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‘Preach the Gospel’

The Way of Love
Reflections on Presiding Bishop Michael Bruce Curry

This is one of a series of tributes to Presiding Bishop Curry, as published in the May 26 edition of The Living Church.

Presiding Bishop Curry’s winsome and wise leadership in inspiring, inviting, and authentically inclusive. In a world of cynical and sour leaders, the Holy Spirit has used Bishop Michael’s innumerable gifts to turn no into yes, can’t do into can do, will never work into let’s give it try, and I would think twice before attempting that into watch this.

For the first time in a long season, we have had a Presiding Bishop whose global appeal authentically and lovingly embraced left and right, Republican, Democrat and Independent, liturgically high and low, progressive, evangelical, revisionist, conservative, and all in-betweens. Like our Lord, when many told him “not to sup with them,” he resisted the call of whitewashed tombs who reveled in divisiveness and exclusion. He instead lived the words “Do not the sick need a doctor?” (Matt. 9:12) — placing no restrictions on defining the sick and no parameters on the circles of love that he drew around each person he encountered.

While my wife, Laura, and I have shared many special moments with our Presiding Bishop, one that stands out above all occurred during what was perhaps the most public moment in my years as a priest — officiating and preaching at the state funeral for the 41st President, lifelong Episcopalian George H.W. Bush, at Washington National Cathedral. The bishop and I were waiting in line with one another to greet the former and current Presidents and First Ladies. After all the powerful leaders had greeted us and shook our hands and moved to their seats, the Presiding Bishop said, “Come with me.”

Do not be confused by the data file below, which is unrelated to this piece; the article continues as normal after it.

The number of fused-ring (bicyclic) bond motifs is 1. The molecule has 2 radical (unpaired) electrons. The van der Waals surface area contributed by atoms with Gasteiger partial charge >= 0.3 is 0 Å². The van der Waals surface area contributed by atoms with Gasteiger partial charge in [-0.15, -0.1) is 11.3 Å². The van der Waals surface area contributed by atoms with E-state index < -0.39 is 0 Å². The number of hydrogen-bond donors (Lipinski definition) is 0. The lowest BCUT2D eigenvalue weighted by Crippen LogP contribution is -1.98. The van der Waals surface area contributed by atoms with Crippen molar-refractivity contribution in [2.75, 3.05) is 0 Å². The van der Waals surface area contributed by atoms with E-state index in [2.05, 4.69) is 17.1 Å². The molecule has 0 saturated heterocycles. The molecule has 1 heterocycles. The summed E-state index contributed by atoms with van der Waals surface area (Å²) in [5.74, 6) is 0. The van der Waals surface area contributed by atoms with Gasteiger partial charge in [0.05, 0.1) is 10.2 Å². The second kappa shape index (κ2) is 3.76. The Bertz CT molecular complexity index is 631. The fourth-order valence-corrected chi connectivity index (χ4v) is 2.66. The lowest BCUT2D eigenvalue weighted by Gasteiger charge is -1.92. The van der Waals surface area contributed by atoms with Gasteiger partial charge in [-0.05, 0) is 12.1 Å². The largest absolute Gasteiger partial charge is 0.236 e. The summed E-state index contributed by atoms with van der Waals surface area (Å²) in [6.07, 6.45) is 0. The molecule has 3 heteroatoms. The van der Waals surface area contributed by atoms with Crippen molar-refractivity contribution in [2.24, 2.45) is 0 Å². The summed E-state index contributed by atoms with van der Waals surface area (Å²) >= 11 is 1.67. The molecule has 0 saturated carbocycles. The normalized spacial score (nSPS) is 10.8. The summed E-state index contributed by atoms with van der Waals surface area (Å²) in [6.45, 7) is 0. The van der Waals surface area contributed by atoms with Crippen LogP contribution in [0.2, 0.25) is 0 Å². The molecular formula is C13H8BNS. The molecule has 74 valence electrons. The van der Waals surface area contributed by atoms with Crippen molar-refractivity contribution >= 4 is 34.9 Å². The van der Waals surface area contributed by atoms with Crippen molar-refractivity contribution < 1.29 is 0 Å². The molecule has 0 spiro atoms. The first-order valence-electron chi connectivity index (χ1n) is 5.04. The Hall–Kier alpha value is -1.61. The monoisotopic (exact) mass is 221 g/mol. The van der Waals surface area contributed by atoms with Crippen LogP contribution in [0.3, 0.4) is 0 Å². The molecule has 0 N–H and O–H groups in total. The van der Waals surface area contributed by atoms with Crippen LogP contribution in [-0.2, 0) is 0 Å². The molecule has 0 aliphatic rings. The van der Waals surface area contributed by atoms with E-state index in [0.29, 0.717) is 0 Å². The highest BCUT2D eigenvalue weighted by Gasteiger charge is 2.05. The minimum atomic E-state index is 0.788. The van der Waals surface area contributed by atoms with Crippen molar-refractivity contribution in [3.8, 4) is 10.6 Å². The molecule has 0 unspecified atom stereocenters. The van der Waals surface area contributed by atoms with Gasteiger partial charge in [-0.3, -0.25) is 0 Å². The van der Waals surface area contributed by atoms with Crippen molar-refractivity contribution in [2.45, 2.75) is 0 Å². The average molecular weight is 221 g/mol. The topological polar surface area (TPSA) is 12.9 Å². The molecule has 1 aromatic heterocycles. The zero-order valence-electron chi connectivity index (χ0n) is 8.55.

He took me a few steps away and said, “I want to pray for you.” He made the sign of the cross on my forehead, held his hands on my head and offered an earnest prayer. He said “Amen” in that deep, rich voice, and then looked me in the eyes and said, “Now go preach the gospel, my brother.” In a sense, he freed me, in that prayer, from worrying about what others might think, and instead reminded me of the primacy of honoring our Lord and our faith. It is one of the few things I remember from that extraordinary day, and I will take it to the grave.

Bishop Michael Curry has shown us throughout his entire season of leadership how to preach the gospel — both in his powerful words, and perhaps even more in his powerful ways. For that we are all indebted to him, and we should all be grateful. May God bless Bishop Michael and the love of his life, Sharon — and all whom they love, and give them great joy in the years that unfold after his retirement.

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